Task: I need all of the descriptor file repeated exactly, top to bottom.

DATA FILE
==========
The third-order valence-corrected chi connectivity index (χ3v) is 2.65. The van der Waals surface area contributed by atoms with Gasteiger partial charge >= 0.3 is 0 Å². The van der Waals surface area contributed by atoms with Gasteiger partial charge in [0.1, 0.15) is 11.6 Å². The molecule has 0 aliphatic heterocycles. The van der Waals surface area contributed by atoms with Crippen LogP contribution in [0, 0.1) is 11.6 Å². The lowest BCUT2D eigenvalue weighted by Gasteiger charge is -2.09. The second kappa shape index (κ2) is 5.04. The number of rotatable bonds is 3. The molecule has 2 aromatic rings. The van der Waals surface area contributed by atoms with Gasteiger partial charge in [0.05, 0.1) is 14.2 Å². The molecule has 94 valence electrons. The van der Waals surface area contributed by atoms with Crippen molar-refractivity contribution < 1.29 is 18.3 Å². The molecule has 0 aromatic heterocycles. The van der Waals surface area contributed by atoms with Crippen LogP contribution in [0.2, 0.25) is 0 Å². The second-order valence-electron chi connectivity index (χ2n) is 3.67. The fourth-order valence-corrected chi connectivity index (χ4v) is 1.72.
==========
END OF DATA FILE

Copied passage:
The third-order valence-corrected chi connectivity index (χ3v) is 2.65. The van der Waals surface area contributed by atoms with Gasteiger partial charge >= 0.3 is 0 Å². The van der Waals surface area contributed by atoms with Gasteiger partial charge in [0.1, 0.15) is 11.6 Å². The molecule has 0 aliphatic heterocycles. The van der Waals surface area contributed by atoms with Crippen LogP contribution in [0, 0.1) is 11.6 Å². The lowest BCUT2D eigenvalue weighted by Gasteiger charge is -2.09. The second kappa shape index (κ2) is 5.04. The number of rotatable bonds is 3. The molecule has 2 aromatic rings. The van der Waals surface area contributed by atoms with Gasteiger partial charge in [0.05, 0.1) is 14.2 Å². The molecule has 94 valence electrons. The van der Waals surface area contributed by atoms with Crippen molar-refractivity contribution < 1.29 is 18.3 Å². The molecule has 0 aromatic heterocycles. The van der Waals surface area contributed by atoms with Crippen LogP contribution in [0.2, 0.25) is 0 Å². The second-order valence-electron chi connectivity index (χ2n) is 3.67. The fourth-order valence-corrected chi connectivity index (χ4v) is 1.72.